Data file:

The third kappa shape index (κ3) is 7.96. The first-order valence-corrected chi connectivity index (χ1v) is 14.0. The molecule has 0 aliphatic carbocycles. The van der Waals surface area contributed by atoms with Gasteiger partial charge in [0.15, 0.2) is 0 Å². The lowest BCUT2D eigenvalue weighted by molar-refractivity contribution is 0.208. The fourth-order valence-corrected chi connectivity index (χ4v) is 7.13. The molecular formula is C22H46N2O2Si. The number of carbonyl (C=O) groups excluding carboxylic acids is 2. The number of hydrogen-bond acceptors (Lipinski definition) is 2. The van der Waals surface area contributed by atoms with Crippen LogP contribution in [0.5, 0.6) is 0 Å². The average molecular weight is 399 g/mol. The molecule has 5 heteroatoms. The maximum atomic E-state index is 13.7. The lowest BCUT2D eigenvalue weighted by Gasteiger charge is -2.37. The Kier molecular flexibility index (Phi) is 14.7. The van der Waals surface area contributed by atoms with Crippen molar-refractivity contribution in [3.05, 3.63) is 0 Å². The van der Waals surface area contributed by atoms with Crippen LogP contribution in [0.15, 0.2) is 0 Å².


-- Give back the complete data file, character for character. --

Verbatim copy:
The third kappa shape index (κ3) is 7.96. The first-order valence-corrected chi connectivity index (χ1v) is 14.0. The molecule has 0 aliphatic carbocycles. The van der Waals surface area contributed by atoms with Gasteiger partial charge in [0.15, 0.2) is 0 Å². The lowest BCUT2D eigenvalue weighted by molar-refractivity contribution is 0.208. The fourth-order valence-corrected chi connectivity index (χ4v) is 7.13. The molecular formula is C22H46N2O2Si. The number of carbonyl (C=O) groups excluding carboxylic acids is 2. The number of hydrogen-bond acceptors (Lipinski definition) is 2. The van der Waals surface area contributed by atoms with Crippen LogP contribution in [0.5, 0.6) is 0 Å². The average molecular weight is 399 g/mol. The molecule has 5 heteroatoms. The maximum atomic E-state index is 13.7. The lowest BCUT2D eigenvalue weighted by Gasteiger charge is -2.37. The Kier molecular flexibility index (Phi) is 14.7. The van der Waals surface area contributed by atoms with Crippen molar-refractivity contribution in [3.05, 3.63) is 0 Å². The van der Waals surface area contributed by atoms with Crippen LogP contribution in [0.15, 0.2) is 0 Å².